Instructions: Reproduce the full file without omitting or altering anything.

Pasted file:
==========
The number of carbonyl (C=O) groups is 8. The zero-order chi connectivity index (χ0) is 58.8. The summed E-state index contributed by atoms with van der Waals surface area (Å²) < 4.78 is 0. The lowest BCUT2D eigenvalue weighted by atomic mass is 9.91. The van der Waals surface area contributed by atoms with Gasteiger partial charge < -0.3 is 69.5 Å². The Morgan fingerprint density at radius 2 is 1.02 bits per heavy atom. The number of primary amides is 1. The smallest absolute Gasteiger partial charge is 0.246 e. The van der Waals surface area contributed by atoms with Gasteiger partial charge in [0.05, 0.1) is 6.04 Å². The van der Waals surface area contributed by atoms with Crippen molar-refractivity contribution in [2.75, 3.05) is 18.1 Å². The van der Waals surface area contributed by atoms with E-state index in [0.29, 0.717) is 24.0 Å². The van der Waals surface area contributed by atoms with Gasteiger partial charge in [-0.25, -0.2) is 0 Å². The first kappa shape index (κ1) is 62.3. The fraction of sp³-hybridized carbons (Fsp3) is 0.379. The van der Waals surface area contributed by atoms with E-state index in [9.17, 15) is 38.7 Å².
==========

The number of carbonyl (C=O) groups is 8. The zero-order chi connectivity index (χ0) is 58.8. The summed E-state index contributed by atoms with van der Waals surface area (Å²) < 4.78 is 0. The lowest BCUT2D eigenvalue weighted by atomic mass is 9.91. The van der Waals surface area contributed by atoms with Gasteiger partial charge < -0.3 is 69.5 Å². The Morgan fingerprint density at radius 2 is 1.02 bits per heavy atom. The number of primary amides is 1. The smallest absolute Gasteiger partial charge is 0.246 e. The van der Waals surface area contributed by atoms with Gasteiger partial charge in [0.05, 0.1) is 6.04 Å². The van der Waals surface area contributed by atoms with Crippen molar-refractivity contribution in [2.75, 3.05) is 18.1 Å². The van der Waals surface area contributed by atoms with E-state index in [0.29, 0.717) is 24.0 Å². The van der Waals surface area contributed by atoms with Gasteiger partial charge in [-0.25, -0.2) is 0 Å². The first kappa shape index (κ1) is 62.3. The fraction of sp³-hybridized carbons (Fsp3) is 0.379. The van der Waals surface area contributed by atoms with E-state index in [9.17, 15) is 38.7 Å².